The unpunctuated title of Devendra Banhart's new album reads like a questioning of style and substance. After making the transition from his early ramshackle folk into the bombastic shape-shifting of 2007's Smokey Rolls Down Thunder Canyon, Banhart attempts here to appropriate his entire career, with mixed results.
Opener "Can't Help but Smiling," a dreamy, empty tune, and follow-up "Angelika," a prettily plucked ballad that segues into a jazzy samba number before returning to its innocuous beginnings, are indicative of the album's triumphs and failures. Some songs are lazy exercises in dreary folk (like the Spanish ballad "Brindo"), while some are impressive in fits and spurts (like the twinkling outro of the dirge "Maria Lionza").
Banhart is still too weird and talented for the album to be a waste, and it benefits from repeat listens. The cool, soporific funk of "Baby" is a charming throwback to the '70s, while the breezy, rollicking "Goin' Back" sounds like a long-lost Grateful Dead cut (and that's a good thing). "Chin Chin and Muck Muck" is too long, but pleasurable as it transforms from lounge jazz (about pederasty, of course) into quirky folk and, finally, drunken balladry. Meanwhile, the dark-disco bounce of "16th and Valencia Roxy Music" is a successful experiment, while the haunted, Western tones of "Walilamdzi" are among Banhart's most affective.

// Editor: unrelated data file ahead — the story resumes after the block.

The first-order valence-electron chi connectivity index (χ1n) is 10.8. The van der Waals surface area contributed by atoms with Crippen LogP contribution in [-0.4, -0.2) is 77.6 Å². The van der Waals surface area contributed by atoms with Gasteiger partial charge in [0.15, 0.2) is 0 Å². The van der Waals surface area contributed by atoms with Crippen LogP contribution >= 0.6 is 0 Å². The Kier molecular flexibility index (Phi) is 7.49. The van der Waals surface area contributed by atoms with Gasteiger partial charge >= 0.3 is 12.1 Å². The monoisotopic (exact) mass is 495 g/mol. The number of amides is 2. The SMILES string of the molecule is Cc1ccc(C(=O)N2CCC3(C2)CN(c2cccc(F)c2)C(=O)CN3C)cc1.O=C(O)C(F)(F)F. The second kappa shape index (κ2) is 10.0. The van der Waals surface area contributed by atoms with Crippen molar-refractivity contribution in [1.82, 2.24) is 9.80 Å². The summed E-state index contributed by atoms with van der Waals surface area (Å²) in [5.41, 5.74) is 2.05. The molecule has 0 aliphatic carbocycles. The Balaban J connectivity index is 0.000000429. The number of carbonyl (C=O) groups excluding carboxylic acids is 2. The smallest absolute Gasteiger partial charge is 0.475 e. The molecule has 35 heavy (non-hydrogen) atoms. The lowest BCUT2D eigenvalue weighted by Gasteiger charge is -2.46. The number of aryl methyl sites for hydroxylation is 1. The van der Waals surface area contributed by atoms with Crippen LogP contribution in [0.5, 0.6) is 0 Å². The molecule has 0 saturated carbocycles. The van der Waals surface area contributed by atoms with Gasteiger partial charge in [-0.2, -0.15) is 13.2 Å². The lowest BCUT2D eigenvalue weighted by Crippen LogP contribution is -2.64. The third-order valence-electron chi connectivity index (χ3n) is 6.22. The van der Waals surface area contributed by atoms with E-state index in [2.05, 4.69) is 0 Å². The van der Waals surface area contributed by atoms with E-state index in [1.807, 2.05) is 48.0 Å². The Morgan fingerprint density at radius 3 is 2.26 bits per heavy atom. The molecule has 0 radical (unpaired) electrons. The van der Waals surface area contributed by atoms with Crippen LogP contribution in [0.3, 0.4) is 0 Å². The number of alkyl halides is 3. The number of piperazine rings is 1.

Still, Banhart misfires. The meandering, noodling of "Rats" and the trite ska of closer "Foolin'" make What Will We Be both a difficult album to completely get behind and a difficult question to answer.